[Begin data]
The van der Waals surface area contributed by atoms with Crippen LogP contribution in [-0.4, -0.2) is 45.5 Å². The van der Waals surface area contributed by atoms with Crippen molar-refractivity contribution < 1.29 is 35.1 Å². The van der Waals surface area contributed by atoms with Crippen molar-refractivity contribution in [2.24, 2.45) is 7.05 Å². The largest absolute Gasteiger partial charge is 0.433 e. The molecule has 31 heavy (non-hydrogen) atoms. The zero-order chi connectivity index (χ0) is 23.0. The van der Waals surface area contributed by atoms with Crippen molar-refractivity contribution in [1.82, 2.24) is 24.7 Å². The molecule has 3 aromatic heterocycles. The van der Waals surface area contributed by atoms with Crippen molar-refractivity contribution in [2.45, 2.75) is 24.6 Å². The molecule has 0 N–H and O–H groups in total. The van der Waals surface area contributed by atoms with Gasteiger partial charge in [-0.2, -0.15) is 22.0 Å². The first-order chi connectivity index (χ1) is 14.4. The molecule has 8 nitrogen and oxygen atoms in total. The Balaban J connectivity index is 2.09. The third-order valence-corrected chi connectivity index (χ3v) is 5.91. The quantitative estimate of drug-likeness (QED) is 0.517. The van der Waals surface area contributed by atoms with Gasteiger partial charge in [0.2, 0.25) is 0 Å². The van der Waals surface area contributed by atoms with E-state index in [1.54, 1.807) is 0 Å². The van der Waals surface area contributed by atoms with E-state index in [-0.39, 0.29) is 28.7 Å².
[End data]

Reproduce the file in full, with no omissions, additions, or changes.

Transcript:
The van der Waals surface area contributed by atoms with Crippen LogP contribution in [-0.4, -0.2) is 45.5 Å². The van der Waals surface area contributed by atoms with Crippen molar-refractivity contribution < 1.29 is 35.1 Å². The van der Waals surface area contributed by atoms with Crippen molar-refractivity contribution in [2.24, 2.45) is 7.05 Å². The largest absolute Gasteiger partial charge is 0.433 e. The molecule has 31 heavy (non-hydrogen) atoms. The zero-order chi connectivity index (χ0) is 23.0. The van der Waals surface area contributed by atoms with Crippen molar-refractivity contribution in [1.82, 2.24) is 24.7 Å². The molecule has 3 aromatic heterocycles. The van der Waals surface area contributed by atoms with Crippen molar-refractivity contribution in [2.45, 2.75) is 24.6 Å². The molecule has 0 N–H and O–H groups in total. The van der Waals surface area contributed by atoms with Gasteiger partial charge in [-0.2, -0.15) is 22.0 Å². The first-order chi connectivity index (χ1) is 14.4. The molecule has 8 nitrogen and oxygen atoms in total. The Balaban J connectivity index is 2.09. The third-order valence-corrected chi connectivity index (χ3v) is 5.91. The quantitative estimate of drug-likeness (QED) is 0.517. The van der Waals surface area contributed by atoms with Gasteiger partial charge in [0.2, 0.25) is 0 Å². The van der Waals surface area contributed by atoms with E-state index in [1.54, 1.807) is 0 Å². The van der Waals surface area contributed by atoms with E-state index in [-0.39, 0.29) is 28.7 Å².